WASHINGTON: A conservative political group in the United States has launched a campaign to force the Obama administration to release the photos of the Abbottabad raid that killed Al Qaeda leader Osama bin Laden.
The Judicial Watch claims that the administration is refusing to release the pictures because it wants to hide something that may cast doubt on President Barack Obama’s greatest achievement: eliminating Osama.
This week, the group claimed uncovering “smoking gun evidence that the Obama administration's efforts to keep these photos secret included an order by a top Pentagon official to destroy them.”
In this email, dated May 13, 2011, the then head of the US Special Forces, Vice Admiral William McRaven, orders the commandos who participated in the operation to destroy all the pictures they might have taken.
“One particular item that I want to emphasise is photos; particularly Osama's remains. At this point, all photos should have been turned over to the CIA; if you still have them, destroy them immediately or get them to the (redacted).”
The order to purge the photos came 11 days after Judicial Watch filed a Freedom of Information Act request with the US Department of Defence for “all photographs and/or video recordings of Osama Bin Laden taken during and/or after the US military operation in Pakistan on or about May 1, 2011”. Judicial Watch is seeking the photographs and videos to prove if it was actually him.
The US administration had announced after the May 2, 2011 operation that they had buried OBL at sea because they could not find a country that would bury him within 24 hours, in accordance with the Muslim custom. They also avoided burying him on land because they feared that Osama’s grave would become a shrine for his followers.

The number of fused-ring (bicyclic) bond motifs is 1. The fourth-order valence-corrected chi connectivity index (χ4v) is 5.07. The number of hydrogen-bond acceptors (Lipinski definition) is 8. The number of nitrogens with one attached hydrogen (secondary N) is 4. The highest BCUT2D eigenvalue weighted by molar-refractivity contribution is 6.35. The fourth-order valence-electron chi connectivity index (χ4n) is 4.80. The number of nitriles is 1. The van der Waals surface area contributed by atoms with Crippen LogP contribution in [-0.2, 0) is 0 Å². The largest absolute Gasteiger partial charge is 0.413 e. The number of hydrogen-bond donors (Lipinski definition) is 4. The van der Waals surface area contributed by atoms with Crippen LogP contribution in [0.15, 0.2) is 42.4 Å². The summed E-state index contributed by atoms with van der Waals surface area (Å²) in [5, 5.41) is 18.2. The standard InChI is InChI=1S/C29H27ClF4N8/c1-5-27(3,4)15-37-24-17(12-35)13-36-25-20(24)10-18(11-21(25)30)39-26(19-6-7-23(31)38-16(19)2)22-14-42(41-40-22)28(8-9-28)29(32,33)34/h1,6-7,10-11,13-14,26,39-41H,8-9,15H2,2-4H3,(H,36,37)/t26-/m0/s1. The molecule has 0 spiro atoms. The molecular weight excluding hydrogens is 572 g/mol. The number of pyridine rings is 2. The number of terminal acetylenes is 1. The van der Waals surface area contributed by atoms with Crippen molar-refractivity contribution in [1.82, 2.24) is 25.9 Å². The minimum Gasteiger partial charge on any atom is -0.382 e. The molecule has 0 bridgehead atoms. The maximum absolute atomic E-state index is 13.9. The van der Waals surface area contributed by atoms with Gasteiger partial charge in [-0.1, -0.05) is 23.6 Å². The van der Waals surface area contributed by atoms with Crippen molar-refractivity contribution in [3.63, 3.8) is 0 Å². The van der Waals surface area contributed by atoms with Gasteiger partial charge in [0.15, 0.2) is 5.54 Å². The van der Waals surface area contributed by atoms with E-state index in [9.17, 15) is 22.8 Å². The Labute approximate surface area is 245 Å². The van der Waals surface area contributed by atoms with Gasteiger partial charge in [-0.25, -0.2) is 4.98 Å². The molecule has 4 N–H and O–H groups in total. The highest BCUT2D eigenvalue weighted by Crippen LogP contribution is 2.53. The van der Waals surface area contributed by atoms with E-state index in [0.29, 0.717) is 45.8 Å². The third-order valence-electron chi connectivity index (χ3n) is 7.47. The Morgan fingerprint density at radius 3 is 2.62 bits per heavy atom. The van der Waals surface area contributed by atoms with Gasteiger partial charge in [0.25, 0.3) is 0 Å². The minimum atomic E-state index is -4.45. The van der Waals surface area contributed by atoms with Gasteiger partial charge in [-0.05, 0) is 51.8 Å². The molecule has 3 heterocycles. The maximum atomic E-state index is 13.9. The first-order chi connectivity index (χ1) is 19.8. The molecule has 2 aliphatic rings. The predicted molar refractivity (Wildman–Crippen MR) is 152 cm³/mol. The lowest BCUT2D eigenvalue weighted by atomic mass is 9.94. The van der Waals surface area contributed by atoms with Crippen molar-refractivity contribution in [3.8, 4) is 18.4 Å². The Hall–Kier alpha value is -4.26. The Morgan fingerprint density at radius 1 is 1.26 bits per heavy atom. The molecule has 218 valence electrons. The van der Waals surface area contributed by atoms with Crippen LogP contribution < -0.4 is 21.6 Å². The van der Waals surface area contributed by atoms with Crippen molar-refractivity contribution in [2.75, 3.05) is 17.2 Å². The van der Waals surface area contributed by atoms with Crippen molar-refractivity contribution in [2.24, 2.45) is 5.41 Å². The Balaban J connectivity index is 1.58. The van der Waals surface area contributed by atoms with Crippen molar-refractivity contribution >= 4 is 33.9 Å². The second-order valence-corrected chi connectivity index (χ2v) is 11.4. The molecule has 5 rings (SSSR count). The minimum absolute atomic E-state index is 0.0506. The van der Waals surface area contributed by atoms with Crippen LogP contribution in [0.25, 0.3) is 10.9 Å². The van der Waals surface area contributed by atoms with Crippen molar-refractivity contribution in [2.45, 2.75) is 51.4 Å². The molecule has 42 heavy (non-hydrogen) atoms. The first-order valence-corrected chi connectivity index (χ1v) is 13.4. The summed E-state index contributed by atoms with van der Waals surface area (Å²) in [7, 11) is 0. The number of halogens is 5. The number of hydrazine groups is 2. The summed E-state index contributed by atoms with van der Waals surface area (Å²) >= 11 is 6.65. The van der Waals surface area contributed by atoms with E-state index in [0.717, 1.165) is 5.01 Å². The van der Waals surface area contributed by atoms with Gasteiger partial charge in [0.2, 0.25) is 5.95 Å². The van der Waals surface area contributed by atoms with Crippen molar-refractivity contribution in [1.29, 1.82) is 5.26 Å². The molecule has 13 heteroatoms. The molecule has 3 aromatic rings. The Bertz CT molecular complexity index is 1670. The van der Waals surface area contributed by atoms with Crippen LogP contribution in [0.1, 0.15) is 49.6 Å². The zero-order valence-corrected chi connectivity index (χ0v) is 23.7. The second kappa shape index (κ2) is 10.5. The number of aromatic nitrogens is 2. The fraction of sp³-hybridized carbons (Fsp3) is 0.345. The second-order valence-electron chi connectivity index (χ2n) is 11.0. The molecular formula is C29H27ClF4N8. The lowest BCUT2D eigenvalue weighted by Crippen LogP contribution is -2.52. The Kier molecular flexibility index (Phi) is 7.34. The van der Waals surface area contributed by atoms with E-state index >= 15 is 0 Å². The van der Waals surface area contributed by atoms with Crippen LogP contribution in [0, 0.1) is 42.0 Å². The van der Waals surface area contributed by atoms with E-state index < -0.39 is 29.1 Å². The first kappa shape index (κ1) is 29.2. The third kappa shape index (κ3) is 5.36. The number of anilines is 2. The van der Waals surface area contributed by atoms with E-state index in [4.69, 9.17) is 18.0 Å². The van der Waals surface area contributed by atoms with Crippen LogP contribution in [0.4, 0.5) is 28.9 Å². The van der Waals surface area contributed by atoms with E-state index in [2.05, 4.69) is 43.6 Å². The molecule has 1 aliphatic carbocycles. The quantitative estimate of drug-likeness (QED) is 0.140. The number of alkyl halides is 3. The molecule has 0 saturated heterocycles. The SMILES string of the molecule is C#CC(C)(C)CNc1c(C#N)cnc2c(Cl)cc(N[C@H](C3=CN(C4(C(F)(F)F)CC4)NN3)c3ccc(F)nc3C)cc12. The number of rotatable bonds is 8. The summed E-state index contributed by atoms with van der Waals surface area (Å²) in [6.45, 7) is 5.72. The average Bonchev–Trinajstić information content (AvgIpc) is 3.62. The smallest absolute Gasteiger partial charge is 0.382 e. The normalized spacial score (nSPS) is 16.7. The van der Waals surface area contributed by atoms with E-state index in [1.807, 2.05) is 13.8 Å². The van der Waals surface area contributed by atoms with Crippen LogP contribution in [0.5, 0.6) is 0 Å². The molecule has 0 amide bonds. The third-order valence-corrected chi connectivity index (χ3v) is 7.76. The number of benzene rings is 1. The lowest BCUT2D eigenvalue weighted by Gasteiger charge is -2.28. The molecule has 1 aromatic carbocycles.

Later, President Obama explained that he had decided not to release the pictures for similar reasons. “It is important for us to make sure that very graphic photos of somebody who was shot in the head are not floating around as an incitement to additional violence, as a propaganda tool,” he told CBS News.
The refusal encouraged rumour mongers to insist that it was somebody else, and not, the Al Qaeda leader, who was killed in the raid. The rumours, which had subsided, resurfaced this week after Judicial Watch released Admiral McRaven's email message.
This forced US officials to release another denial, saying that there was no question who was killed in the Abbottabad raid. Along with being visually identified on the scene by US operatives, Bin Laden was identified by name by a woman believed to be one of his wives, they argued.
CIA specialists compared photos of the body with known photos of Bin Laden, determining with 95 per cent certainty that they were one and the same, the officials said.
The denial, however, did not satisfy the rumour mongers who are once again busy spinning out all sorts of theories.
They claim that Osama arrived at the American hospital in Dubai on July 4, 2001 for renal processing or a Kidney Dialysis and left on July 14. While at the hospital, he also met a person in charge of the CIA.
He came to Dubai on July 4 by plane from Quetta and was immediately transferred to the hospital for a renal processing.
The rumours mongers use such reports to prove that Osama had a serious kidney problem and needed regular treatment. After, the Sept. 11, 2001 terrorist attacks, he could not get this treatment and died of kidney failure.
An American anti-War activist Cindy Sheehan wrote that those who believed the government's claim that Osama was killed in the raid were ‘stupid.’
“Just think to yourself, they paraded Saddam's dead sons around to prove they were dead, why do you suppose they hastily buried this version of Osama at sea?”
US officials dismiss these claims as “figments of someone's wild imagination” that better be ignored but this does not discourage rumour mongers from claiming that Osama did not die in the raid.